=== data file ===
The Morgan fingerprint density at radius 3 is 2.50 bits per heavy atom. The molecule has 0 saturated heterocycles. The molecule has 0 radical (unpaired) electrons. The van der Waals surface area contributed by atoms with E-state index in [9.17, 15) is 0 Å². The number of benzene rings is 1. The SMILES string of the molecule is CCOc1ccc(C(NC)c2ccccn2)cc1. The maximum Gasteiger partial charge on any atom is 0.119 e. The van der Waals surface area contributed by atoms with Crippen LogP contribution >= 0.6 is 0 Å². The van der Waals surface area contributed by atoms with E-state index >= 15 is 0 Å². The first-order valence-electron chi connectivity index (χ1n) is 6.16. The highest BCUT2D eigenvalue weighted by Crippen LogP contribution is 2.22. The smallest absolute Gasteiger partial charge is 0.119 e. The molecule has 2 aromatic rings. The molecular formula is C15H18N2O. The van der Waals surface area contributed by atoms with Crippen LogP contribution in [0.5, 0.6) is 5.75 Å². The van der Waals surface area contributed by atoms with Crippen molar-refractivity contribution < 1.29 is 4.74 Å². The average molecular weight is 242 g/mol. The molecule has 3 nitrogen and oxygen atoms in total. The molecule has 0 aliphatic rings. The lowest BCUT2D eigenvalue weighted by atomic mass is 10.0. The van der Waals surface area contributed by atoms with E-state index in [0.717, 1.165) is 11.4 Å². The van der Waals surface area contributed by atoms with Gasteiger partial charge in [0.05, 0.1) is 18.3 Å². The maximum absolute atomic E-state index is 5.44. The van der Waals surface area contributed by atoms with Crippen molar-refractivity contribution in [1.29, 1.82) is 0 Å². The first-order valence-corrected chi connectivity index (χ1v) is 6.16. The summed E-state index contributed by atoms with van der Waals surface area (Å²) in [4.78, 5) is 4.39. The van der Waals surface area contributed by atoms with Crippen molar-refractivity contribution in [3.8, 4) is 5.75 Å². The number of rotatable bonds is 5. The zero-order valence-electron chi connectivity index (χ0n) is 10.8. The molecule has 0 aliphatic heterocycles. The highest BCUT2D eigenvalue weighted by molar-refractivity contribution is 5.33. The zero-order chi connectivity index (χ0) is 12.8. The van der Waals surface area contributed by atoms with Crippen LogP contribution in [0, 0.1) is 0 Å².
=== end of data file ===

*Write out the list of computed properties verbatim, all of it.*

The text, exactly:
The Morgan fingerprint density at radius 3 is 2.50 bits per heavy atom. The molecule has 0 saturated heterocycles. The molecule has 0 radical (unpaired) electrons. The van der Waals surface area contributed by atoms with E-state index in [9.17, 15) is 0 Å². The number of benzene rings is 1. The SMILES string of the molecule is CCOc1ccc(C(NC)c2ccccn2)cc1. The maximum Gasteiger partial charge on any atom is 0.119 e. The van der Waals surface area contributed by atoms with Crippen LogP contribution >= 0.6 is 0 Å². The van der Waals surface area contributed by atoms with E-state index >= 15 is 0 Å². The first-order valence-electron chi connectivity index (χ1n) is 6.16. The highest BCUT2D eigenvalue weighted by Crippen LogP contribution is 2.22. The smallest absolute Gasteiger partial charge is 0.119 e. The molecule has 2 aromatic rings. The molecular formula is C15H18N2O. The van der Waals surface area contributed by atoms with Crippen LogP contribution in [0.5, 0.6) is 5.75 Å². The van der Waals surface area contributed by atoms with Crippen molar-refractivity contribution < 1.29 is 4.74 Å². The average molecular weight is 242 g/mol. The molecule has 3 nitrogen and oxygen atoms in total. The molecule has 0 aliphatic rings. The lowest BCUT2D eigenvalue weighted by atomic mass is 10.0. The van der Waals surface area contributed by atoms with E-state index in [0.717, 1.165) is 11.4 Å². The van der Waals surface area contributed by atoms with Gasteiger partial charge in [0.05, 0.1) is 18.3 Å². The maximum absolute atomic E-state index is 5.44. The van der Waals surface area contributed by atoms with Crippen molar-refractivity contribution in [1.29, 1.82) is 0 Å². The first-order valence-corrected chi connectivity index (χ1v) is 6.16. The summed E-state index contributed by atoms with van der Waals surface area (Å²) in [4.78, 5) is 4.39. The van der Waals surface area contributed by atoms with Crippen molar-refractivity contribution in [3.8, 4) is 5.75 Å². The number of rotatable bonds is 5. The zero-order valence-electron chi connectivity index (χ0n) is 10.8. The molecule has 0 aliphatic heterocycles. The highest BCUT2D eigenvalue weighted by molar-refractivity contribution is 5.33. The zero-order chi connectivity index (χ0) is 12.8. The van der Waals surface area contributed by atoms with Crippen LogP contribution in [0, 0.1) is 0 Å².